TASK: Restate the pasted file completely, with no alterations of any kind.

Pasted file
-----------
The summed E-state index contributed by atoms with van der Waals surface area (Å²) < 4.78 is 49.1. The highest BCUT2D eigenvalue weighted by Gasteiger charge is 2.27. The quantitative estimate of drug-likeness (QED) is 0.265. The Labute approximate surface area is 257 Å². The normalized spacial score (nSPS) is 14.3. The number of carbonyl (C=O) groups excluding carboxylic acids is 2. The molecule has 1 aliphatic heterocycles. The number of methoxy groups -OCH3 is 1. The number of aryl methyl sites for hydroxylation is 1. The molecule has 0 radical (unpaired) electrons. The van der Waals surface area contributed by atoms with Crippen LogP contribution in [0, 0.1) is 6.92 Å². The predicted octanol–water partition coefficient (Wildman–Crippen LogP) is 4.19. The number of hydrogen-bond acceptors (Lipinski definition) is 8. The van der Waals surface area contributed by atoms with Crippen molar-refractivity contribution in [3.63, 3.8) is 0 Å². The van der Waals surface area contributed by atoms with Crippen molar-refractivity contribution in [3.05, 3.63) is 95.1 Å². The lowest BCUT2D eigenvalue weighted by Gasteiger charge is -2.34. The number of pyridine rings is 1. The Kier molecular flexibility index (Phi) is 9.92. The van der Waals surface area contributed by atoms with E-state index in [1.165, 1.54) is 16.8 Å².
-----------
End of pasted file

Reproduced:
The summed E-state index contributed by atoms with van der Waals surface area (Å²) < 4.78 is 49.1. The highest BCUT2D eigenvalue weighted by Gasteiger charge is 2.27. The quantitative estimate of drug-likeness (QED) is 0.265. The Labute approximate surface area is 257 Å². The normalized spacial score (nSPS) is 14.3. The number of carbonyl (C=O) groups excluding carboxylic acids is 2. The molecule has 1 aliphatic heterocycles. The number of methoxy groups -OCH3 is 1. The number of aryl methyl sites for hydroxylation is 1. The molecule has 0 radical (unpaired) electrons. The van der Waals surface area contributed by atoms with Crippen LogP contribution in [0, 0.1) is 6.92 Å². The predicted octanol–water partition coefficient (Wildman–Crippen LogP) is 4.19. The number of hydrogen-bond acceptors (Lipinski definition) is 8. The van der Waals surface area contributed by atoms with Crippen molar-refractivity contribution in [3.63, 3.8) is 0 Å². The van der Waals surface area contributed by atoms with Crippen molar-refractivity contribution in [3.05, 3.63) is 95.1 Å². The lowest BCUT2D eigenvalue weighted by Gasteiger charge is -2.34. The number of pyridine rings is 1. The Kier molecular flexibility index (Phi) is 9.92. The van der Waals surface area contributed by atoms with E-state index in [1.165, 1.54) is 16.8 Å².